Yes, it is - there's a lot more non-techies than there are of the other kind, so it makes sense that you focus your efforts on the larger market.
As for the whole "language that beginners use to learn about programming", do you mean Python or Java? PHP is everywhere but the last I checked, Python and Java are the teaching and taught languages.
PHP itself is designed to get things done, not necessarily elegantly. For all it's problems, it is a workhorse and blaming the language for what the users have done is just wrong. Programming languages are like hammers and should not prevent one from doing something stupid or irresponsible. Doing the smart or right thing is the responsibility of the user.
I don't want to spark some sort of war on what language beats up your language. So I wont. Besides I don't think something 'being everywhere' makes it good. By that standard lots of things in this world are good.
PHP is exactly what you say it is with regards to being similar to a workhorse. It is a tool for programmers who like to work very hard to achieve something that a harvester could do a lot quicker and more efficiently.
Alex Munroe explains what I meant better than anyone I have seen. It is a great read. Also if you like PHP.
He does not bash PHP, he explains why he thinks it is the wrong tool for the job. Interestingly, he also uses the tool analogy. We are all so predictable :).
I go to any $5/month host, check "install wordpress", and it's done. When Clojure CMS/blog apps have even 1% of the installability (as in, ability to be installed) by non-developers, perhaps they'll have a fighting chance.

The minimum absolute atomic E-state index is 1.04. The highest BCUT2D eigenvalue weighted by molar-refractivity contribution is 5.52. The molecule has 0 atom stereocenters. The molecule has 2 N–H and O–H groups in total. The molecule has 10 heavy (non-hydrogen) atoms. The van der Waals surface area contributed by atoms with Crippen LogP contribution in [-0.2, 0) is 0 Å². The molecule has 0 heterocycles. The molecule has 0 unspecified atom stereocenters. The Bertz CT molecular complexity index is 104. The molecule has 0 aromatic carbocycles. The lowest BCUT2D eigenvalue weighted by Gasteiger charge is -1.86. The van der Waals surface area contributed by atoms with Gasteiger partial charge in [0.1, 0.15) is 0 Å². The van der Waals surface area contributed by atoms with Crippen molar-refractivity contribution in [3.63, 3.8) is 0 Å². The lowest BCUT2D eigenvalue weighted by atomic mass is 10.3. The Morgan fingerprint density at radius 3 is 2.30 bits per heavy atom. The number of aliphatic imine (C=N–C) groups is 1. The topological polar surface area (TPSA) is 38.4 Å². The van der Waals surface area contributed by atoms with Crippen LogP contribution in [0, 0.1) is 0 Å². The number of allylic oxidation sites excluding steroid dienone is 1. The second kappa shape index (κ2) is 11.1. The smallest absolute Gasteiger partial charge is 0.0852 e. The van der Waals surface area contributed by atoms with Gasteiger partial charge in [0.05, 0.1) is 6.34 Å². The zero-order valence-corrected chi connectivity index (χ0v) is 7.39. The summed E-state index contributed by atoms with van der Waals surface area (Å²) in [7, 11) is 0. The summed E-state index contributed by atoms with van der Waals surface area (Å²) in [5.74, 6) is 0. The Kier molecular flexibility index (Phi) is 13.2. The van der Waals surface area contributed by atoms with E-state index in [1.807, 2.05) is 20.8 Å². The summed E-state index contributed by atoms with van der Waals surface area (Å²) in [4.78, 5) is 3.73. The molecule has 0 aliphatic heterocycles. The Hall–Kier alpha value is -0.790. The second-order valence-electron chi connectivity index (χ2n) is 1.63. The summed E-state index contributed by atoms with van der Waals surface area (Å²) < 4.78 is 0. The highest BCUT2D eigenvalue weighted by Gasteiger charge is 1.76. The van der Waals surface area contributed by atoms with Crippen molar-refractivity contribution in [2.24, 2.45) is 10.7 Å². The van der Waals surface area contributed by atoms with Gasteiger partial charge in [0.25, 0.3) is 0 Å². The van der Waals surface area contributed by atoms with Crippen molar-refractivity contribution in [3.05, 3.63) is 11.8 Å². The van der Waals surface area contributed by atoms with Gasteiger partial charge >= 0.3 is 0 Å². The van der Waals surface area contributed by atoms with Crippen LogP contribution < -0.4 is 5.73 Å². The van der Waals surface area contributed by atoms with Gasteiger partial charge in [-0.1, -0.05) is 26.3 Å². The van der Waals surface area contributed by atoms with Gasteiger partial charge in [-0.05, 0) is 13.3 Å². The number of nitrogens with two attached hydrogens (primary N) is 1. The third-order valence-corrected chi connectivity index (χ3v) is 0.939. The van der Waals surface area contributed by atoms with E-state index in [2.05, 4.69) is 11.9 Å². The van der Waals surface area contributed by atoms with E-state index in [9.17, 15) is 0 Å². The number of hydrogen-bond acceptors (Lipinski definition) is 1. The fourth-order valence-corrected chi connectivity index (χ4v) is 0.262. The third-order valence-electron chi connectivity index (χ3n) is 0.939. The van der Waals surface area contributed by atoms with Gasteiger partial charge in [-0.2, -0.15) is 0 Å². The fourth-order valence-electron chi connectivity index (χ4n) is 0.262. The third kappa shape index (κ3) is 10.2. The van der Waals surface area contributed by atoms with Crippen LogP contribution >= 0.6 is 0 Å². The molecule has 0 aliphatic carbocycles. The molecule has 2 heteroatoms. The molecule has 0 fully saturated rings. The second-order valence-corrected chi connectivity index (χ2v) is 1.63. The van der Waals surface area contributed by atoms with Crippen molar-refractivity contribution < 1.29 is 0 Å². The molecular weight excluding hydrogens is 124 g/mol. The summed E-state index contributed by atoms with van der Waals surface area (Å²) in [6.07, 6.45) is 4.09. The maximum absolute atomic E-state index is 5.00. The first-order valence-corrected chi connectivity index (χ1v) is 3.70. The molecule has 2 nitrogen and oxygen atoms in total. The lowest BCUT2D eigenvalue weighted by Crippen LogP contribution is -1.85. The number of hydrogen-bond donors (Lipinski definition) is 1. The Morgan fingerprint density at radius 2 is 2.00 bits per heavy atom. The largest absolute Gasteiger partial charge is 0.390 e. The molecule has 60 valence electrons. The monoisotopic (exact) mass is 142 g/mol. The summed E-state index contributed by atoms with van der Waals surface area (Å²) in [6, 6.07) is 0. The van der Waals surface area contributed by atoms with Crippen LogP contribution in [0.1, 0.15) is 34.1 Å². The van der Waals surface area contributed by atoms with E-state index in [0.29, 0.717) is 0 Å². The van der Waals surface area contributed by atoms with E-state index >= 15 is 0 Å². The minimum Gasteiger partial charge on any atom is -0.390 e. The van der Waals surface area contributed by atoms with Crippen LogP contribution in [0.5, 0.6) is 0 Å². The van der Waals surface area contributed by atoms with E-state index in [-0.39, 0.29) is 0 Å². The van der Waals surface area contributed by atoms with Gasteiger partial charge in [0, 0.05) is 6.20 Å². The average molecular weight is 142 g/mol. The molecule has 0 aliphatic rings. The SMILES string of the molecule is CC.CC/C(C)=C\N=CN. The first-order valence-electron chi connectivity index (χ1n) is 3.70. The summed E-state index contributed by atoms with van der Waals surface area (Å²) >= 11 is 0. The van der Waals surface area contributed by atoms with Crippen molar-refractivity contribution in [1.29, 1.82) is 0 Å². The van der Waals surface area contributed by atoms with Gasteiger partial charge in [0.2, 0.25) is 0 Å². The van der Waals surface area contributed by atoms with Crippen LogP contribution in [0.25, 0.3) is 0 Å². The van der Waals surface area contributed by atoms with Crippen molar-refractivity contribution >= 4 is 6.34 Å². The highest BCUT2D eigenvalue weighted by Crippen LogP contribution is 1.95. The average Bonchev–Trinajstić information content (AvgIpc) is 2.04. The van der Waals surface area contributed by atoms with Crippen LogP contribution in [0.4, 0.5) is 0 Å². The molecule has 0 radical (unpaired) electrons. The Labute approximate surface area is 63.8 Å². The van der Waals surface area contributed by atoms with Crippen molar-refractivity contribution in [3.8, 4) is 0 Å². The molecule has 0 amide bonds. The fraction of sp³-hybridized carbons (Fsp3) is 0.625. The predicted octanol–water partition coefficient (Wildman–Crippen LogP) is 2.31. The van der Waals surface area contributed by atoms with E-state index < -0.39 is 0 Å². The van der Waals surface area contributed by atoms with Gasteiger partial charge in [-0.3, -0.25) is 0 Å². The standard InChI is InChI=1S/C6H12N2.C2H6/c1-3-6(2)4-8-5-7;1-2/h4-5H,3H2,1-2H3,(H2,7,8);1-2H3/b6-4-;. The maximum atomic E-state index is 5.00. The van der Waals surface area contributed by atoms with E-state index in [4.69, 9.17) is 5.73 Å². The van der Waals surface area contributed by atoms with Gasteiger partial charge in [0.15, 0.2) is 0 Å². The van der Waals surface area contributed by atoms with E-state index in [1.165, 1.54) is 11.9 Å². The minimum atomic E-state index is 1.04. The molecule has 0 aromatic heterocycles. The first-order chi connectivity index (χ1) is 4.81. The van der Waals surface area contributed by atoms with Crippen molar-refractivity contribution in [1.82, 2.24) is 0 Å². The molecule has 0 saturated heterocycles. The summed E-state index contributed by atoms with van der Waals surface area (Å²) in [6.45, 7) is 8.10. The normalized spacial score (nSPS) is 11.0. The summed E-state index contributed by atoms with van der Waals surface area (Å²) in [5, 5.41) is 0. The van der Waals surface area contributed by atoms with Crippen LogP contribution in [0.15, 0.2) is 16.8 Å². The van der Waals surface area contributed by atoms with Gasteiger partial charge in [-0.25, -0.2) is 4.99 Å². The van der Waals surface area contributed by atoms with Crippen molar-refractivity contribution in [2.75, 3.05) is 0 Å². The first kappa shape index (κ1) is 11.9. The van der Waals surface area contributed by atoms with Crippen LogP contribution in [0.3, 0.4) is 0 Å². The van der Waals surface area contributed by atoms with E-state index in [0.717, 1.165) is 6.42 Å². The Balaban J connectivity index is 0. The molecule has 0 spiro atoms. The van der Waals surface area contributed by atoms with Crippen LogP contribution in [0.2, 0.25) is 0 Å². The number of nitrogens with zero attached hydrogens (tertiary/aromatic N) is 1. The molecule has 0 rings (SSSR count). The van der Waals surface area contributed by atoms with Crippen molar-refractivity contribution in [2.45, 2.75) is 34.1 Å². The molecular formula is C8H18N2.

I say this as someone who develops Grails apps all day long.
That is a function of popularity, not language. If some blogging app had a userbase the size of wordpress's, it wouldn't matter if it were written in PHP or brainfuck, shared hosting providers will set it up. This is why appealing to techies makes sense. They will be the ones setting it up in the initial "its not popular yet" phase, and if they don't use it, it will never get off the ground. Once they start setting it up for their friends/family/etc, a few companies start offering it as an option for their hosting. Then a few more, and it snowballs as the app gets more and more popular. Trying to start from "use PHP so end users will use it" doesn't work, because installing a PHP app is just as hard for them as installing anything else.
Keeping JVM engines going, and keeping a lot of compiled apps in RAM, on the offchance that someone makes a request, means fewer apps/sites can coexist on the same hardware. My $5/month PHP plan (hypothetical - I don't have one) - only compiles/executes the PHP when the request is made. If no one requests my site for 3 days, it's all just sitting there, not using any resources.
Until there's another technology that follows a similar model (or something else which provides good economies of scale for hosting providers), PHP will continue to dominate large segments of certain problem spaces.